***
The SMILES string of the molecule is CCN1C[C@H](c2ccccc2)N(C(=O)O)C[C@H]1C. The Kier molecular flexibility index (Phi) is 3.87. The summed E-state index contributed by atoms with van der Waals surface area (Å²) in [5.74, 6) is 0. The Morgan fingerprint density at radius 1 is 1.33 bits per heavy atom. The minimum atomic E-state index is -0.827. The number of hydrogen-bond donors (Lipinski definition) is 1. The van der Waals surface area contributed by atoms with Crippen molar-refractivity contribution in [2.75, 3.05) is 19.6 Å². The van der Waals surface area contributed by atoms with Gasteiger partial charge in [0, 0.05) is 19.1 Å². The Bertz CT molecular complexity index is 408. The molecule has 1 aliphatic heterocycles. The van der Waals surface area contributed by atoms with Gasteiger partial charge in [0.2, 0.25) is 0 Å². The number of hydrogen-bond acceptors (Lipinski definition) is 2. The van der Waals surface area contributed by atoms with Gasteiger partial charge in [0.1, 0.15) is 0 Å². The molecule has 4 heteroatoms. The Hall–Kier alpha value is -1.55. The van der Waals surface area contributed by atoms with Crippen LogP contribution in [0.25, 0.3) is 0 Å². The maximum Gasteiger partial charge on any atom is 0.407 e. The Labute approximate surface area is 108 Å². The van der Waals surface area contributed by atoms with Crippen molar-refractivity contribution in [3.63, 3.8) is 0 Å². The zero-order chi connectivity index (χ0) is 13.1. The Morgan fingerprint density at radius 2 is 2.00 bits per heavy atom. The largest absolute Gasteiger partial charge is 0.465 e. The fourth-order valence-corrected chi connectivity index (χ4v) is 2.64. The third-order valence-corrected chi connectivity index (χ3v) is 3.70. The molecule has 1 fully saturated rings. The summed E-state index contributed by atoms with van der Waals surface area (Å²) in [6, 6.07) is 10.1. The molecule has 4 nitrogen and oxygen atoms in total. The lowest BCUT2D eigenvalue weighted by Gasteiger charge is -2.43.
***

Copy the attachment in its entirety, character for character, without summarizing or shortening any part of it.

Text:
The SMILES string of the molecule is CCN1C[C@H](c2ccccc2)N(C(=O)O)C[C@H]1C. The Kier molecular flexibility index (Phi) is 3.87. The summed E-state index contributed by atoms with van der Waals surface area (Å²) in [5.74, 6) is 0. The Morgan fingerprint density at radius 1 is 1.33 bits per heavy atom. The minimum atomic E-state index is -0.827. The number of hydrogen-bond donors (Lipinski definition) is 1. The van der Waals surface area contributed by atoms with Crippen molar-refractivity contribution in [2.75, 3.05) is 19.6 Å². The van der Waals surface area contributed by atoms with Gasteiger partial charge in [0, 0.05) is 19.1 Å². The Bertz CT molecular complexity index is 408. The molecule has 1 aliphatic heterocycles. The van der Waals surface area contributed by atoms with Gasteiger partial charge in [0.2, 0.25) is 0 Å². The number of hydrogen-bond acceptors (Lipinski definition) is 2. The van der Waals surface area contributed by atoms with Gasteiger partial charge in [0.1, 0.15) is 0 Å². The molecule has 4 heteroatoms. The Hall–Kier alpha value is -1.55. The van der Waals surface area contributed by atoms with Crippen LogP contribution in [0.25, 0.3) is 0 Å². The maximum Gasteiger partial charge on any atom is 0.407 e. The Labute approximate surface area is 108 Å². The van der Waals surface area contributed by atoms with Crippen molar-refractivity contribution in [3.63, 3.8) is 0 Å². The zero-order chi connectivity index (χ0) is 13.1. The Morgan fingerprint density at radius 2 is 2.00 bits per heavy atom. The largest absolute Gasteiger partial charge is 0.465 e. The fourth-order valence-corrected chi connectivity index (χ4v) is 2.64. The third-order valence-corrected chi connectivity index (χ3v) is 3.70. The molecule has 1 fully saturated rings. The summed E-state index contributed by atoms with van der Waals surface area (Å²) in [6, 6.07) is 10.1. The molecule has 4 nitrogen and oxygen atoms in total. The lowest BCUT2D eigenvalue weighted by Gasteiger charge is -2.43.